Hydrological cycle

The hydrological cycle is a fundamental link between components of the Earth system: atmosphere, hydrosphere and biosphere.

Globally it is well understood, is fairly stable globally and annually, but its connections with the other components make it very variable in time and space. This complexity explains the difficulty climate modellers encounter to represent it properly in climate models used for the IPCC assessment reports (Koster et al., 2002). In fact, the hydrological cycle is associated with storm tracks (as storms determine some regional rainfall events), El Nino events (through their global links), NAO phases (linked to regional atmospheric moisture budget). Evaporation and runoff are strongly determined by local land surface-atmosphere interactions (via land cover and orography). Aerosols also can have a large effect by changing radiation, the main driver of the water cycle. Although a change in the hydrological cycle would have little effect on the global ocean circulation, it can still play a role in the overturning circulation, mainly along coastlines if a different quantity of freshwater is discharged into the oceans. These areas of research, also within the HiGEM and UJCC projects, offer a huge opportunity for better understanding the hydrological cycle and its interactions, which could improve its representation, also important for future world water resources management decisions.

Many projects (i.e. under Global Energy and Water Cycle Experiment, GEWEX) have been working on the hydrological cycle in order to continually refine its quantification (Trenberth et al., 2007) and predict changes in the global and regional hydrological processes by developing or analysing global reliable datasets (GPCC, TRMM, GPCP, CRU for precipitation; GSWP2, Fluxnet, GLDAS for land surface fluxes; GRDC for runoff). However, due to computing limitations, the focus of modelling research has been mainly to understand the water cycle on specific aspects or over certain regions only, using high-resolution regional models. Within the UJCC-HiGEM project, the use of supercomputers, such as HPCx, HECToR (UK) and the Earth Simulator (Japan), permits to explore small-scale processes in global AGCM/CGCM as it has never been done before.

Figure | Schematic illustration of Earth's hydrological cycle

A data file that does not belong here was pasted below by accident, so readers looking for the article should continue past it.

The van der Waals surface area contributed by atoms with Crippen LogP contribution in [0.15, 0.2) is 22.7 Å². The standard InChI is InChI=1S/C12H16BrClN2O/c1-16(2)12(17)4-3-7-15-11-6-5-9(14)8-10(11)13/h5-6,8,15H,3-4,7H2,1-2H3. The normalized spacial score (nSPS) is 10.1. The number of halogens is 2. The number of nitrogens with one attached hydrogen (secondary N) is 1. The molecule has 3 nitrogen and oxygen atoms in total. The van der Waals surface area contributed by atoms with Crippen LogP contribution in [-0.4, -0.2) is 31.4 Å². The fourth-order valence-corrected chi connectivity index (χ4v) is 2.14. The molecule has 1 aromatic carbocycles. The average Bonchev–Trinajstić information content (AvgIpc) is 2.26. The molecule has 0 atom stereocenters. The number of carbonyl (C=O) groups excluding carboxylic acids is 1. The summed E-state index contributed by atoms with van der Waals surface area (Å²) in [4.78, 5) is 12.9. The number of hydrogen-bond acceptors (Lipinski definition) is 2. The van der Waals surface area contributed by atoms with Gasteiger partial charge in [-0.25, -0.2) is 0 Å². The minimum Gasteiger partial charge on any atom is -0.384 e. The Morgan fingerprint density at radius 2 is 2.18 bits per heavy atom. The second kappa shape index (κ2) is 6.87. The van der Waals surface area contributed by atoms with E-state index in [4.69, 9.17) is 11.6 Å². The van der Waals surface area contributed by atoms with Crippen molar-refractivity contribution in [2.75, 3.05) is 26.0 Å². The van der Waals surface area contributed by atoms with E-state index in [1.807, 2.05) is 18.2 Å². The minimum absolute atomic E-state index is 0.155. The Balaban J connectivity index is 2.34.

In this study, we aim to use such high-resolution tools to study the following questions:

  • What are the controlling processes of the hydrological cycle over land?
  • Are global and regional mean precipitation, variability and extreme events affected by resolution?
  • What are the impacts on other components of the hydrological cycle over land?
  • What is the role of soil moisture within the hydrological cycle?
  • Do atmosphere-land surface interactions depend on resolution?

So far, the results show that the global mean hydrological cycle does not improve in high-resolution models due to an overestimation of the radiative forcing, which strongly biases the water cycle at all resolution. This bias is believed to be due to a lack of clouds in the models. Regionally, however, the low horizontal resolution model is incapable of including sufficiently realistic orography, resulting in a spread of precipitation, as shown in the figure below over the European alpine region. It also cannot capture the precipitation extremes, due to poorly resolved convergence and vertical motion. The high-resolution models on the contrary generally tend to represent the spatial distribution of precipitation more accurately, concentrating rainfall near mountain peaks and along coastlines (see figure). The snowmelt timing is also well improved due to the higher elevation of orography. These effects have a positive impact on the representation of river flows around the mountains, whose seasonal cycle is determined by precipitation events in winter and autumn and snowmelt feeding river basins in spring. High-resolution models also simulate less frequent but more intense precipitation events. This intensity/frequency relationship should have a strong impact on the global hydrological cycle if the results were not biased by too much drizzle precipitation and too little dry events, a common issue amongst GCMs. A more in-depth study is needed to understand the impact of this bias on the hydrological cycle.